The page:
The effects of all-out nuclear war were well studied in the 1980s. Physically, the most interesting possible effect is the so-called Nuclear Winter, where atmospheric soot cuts off sunlight for a period of weeks or months.[iv] When the sunlight returns, the effects of city and forest fires will have been to increase the atmospheric CO2 load, thus exacerbating global warming. Species loss will increase, secondary to habitat loss. Of these, the loss of bees will be most important, since cessation of their pollination services will lead to failure of such crops as survivors may try to plant. Ironically, rats and cockroaches are resistant to radiation, and so will flourish, given the plentiful quantities of human and animal carrion available.

To say the least, economic growth after a nuclear war would be unlikely. In fact a global economic depression is almost inevitable. The surviving peoples will depend on a survival economy based around obtaining water, food, warmth and shelter for local groups as best they can. Life will be short, and cancers plentiful, but health services would be rudimentary, and analgesics in short supply. Gangsterism, like the rats, will flourish, and self interest is likely to become the ethical norm.

Self esteem, as members of a species that has made such a catastrophic error, will generally be very low. Post traumatic stress disorder and depression are most likely to be the psychological norm.

In summary, it is entirely reasonable to expect that an all out nuclear exchange would lead to the end of western civilisation.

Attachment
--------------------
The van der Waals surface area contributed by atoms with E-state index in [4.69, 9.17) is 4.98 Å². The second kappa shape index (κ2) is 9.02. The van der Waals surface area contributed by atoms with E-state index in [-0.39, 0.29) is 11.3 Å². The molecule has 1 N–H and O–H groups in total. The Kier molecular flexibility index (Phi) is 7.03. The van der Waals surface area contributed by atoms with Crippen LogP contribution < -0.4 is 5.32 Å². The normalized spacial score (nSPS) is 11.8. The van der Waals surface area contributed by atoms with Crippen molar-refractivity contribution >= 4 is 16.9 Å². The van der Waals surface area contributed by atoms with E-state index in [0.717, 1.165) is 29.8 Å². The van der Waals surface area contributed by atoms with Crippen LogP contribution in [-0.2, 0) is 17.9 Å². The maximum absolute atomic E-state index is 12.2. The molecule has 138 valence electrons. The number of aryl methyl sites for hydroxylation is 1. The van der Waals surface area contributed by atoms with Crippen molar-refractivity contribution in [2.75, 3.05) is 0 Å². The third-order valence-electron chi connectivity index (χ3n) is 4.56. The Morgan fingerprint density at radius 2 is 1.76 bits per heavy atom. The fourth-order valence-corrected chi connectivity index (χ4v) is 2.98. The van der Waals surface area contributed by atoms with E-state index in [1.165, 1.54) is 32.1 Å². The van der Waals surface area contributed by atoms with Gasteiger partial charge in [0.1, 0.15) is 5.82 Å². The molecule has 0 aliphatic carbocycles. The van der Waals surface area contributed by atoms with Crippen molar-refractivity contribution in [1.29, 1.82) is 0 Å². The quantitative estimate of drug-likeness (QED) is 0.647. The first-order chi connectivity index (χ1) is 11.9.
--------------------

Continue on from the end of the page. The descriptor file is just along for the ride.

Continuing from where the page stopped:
In terms of the model set out at the beginning, the consequences of the failure of a nuclear deterrence system would indeed be infinitely destructive to our civilisation, the probability of its failure is greater than zero, and therefore it is illogical for our civilisation to use that system.

Since the syllogism contains a value judgment, and since there is such commitment to NWMD, as noted above, there will inevitably be those who take a different view. However, they are compelled to argue either that the deterrence system is perfectly safe, which is manifestly not the case, or that a tactical weapon would not lead to an all-out nuclear war, which is clearly not provable, or that an all-out nuclear war would not destroy civilisation, which is clearly unreasonable.

In the circumstances, however, because of the uncertainties involved, it is safer to take a precautionary view. The great majority of humanity view the possibility of all out nuclear war with a great deal of distaste. They should be helped to understand that the nuclear deterrence system is not infallible, and that these weapons are quite capable of being used in anger. This should then motivate them to exercise their democratic right and duty to remove from political office anyone who believes that it is reasonable for any state to possess nuclear weapons.

Once more, Foreign Minister, I thank you most sincerely for your initiative, and I hope that the above will be of some small help to your endeavour.

Sincerely yours


Dr Richard Lawson

[i] Janis, Irving L. Victims of Groupthink. Boston. Houghton Mifflin Company, 1972, page 9.
[ii] Lachlan Forrow and others, "Accidental Nuclear War --A Post Cold War Assessment," NEW ENGLAND JOURNAL OF MEDICINE Vol. 338, No. 18 (April 30, 1998), pgs. 1326-1331
[iii] http://en.wikipedia.org/wiki/Nuclear_weapons (4 June 2007)
[iv] Nuclear winter: Physics and physical mechanisms," R. P. Turco, O. B. Toon, T. P. Ackerman, J. B. Pollack and C. Sagan, Ann. Rev. Earth and Planet. Sci., 19, 383-422 (1991).